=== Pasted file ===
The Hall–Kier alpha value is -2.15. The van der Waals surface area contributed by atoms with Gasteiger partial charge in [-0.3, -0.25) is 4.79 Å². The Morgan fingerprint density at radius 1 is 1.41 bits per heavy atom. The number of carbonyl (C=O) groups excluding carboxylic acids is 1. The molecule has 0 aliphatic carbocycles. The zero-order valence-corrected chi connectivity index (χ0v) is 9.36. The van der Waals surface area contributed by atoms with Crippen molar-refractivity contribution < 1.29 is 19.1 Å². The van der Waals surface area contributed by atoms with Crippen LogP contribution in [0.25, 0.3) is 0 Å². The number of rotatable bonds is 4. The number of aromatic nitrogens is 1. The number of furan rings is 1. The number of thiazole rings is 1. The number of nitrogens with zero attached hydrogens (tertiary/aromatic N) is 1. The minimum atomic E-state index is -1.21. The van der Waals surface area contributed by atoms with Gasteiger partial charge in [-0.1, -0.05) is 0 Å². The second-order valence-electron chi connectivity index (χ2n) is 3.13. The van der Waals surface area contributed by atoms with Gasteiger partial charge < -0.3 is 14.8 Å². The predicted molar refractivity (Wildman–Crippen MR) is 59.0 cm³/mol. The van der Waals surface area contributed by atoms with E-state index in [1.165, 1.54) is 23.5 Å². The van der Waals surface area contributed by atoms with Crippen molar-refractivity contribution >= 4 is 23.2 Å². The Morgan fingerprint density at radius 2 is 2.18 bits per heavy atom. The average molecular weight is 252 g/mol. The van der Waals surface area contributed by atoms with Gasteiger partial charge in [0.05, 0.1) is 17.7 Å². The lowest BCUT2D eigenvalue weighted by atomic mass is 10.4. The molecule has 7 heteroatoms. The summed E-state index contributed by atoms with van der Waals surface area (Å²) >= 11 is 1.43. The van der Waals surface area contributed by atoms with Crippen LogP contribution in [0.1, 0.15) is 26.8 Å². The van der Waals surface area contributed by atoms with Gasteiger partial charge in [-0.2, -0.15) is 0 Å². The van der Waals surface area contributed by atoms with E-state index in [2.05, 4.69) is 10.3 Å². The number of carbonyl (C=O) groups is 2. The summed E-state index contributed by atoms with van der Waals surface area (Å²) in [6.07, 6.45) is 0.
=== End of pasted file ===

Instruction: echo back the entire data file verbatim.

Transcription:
The Hall–Kier alpha value is -2.15. The van der Waals surface area contributed by atoms with Gasteiger partial charge in [-0.3, -0.25) is 4.79 Å². The Morgan fingerprint density at radius 1 is 1.41 bits per heavy atom. The number of carbonyl (C=O) groups excluding carboxylic acids is 1. The molecule has 0 aliphatic carbocycles. The zero-order valence-corrected chi connectivity index (χ0v) is 9.36. The van der Waals surface area contributed by atoms with Crippen molar-refractivity contribution < 1.29 is 19.1 Å². The van der Waals surface area contributed by atoms with Crippen LogP contribution in [0.25, 0.3) is 0 Å². The number of rotatable bonds is 4. The number of aromatic nitrogens is 1. The number of furan rings is 1. The number of thiazole rings is 1. The number of nitrogens with zero attached hydrogens (tertiary/aromatic N) is 1. The minimum atomic E-state index is -1.21. The van der Waals surface area contributed by atoms with Gasteiger partial charge in [-0.1, -0.05) is 0 Å². The second-order valence-electron chi connectivity index (χ2n) is 3.13. The van der Waals surface area contributed by atoms with Gasteiger partial charge < -0.3 is 14.8 Å². The predicted molar refractivity (Wildman–Crippen MR) is 59.0 cm³/mol. The van der Waals surface area contributed by atoms with E-state index in [1.165, 1.54) is 23.5 Å². The van der Waals surface area contributed by atoms with Crippen molar-refractivity contribution >= 4 is 23.2 Å². The Morgan fingerprint density at radius 2 is 2.18 bits per heavy atom. The average molecular weight is 252 g/mol. The van der Waals surface area contributed by atoms with Gasteiger partial charge in [0.05, 0.1) is 17.7 Å². The lowest BCUT2D eigenvalue weighted by atomic mass is 10.4. The molecule has 7 heteroatoms. The summed E-state index contributed by atoms with van der Waals surface area (Å²) >= 11 is 1.43. The van der Waals surface area contributed by atoms with Crippen LogP contribution in [0.1, 0.15) is 26.8 Å². The van der Waals surface area contributed by atoms with Gasteiger partial charge in [-0.2, -0.15) is 0 Å². The van der Waals surface area contributed by atoms with E-state index in [2.05, 4.69) is 10.3 Å². The number of carbonyl (C=O) groups is 2. The summed E-state index contributed by atoms with van der Waals surface area (Å²) in [6.07, 6.45) is 0.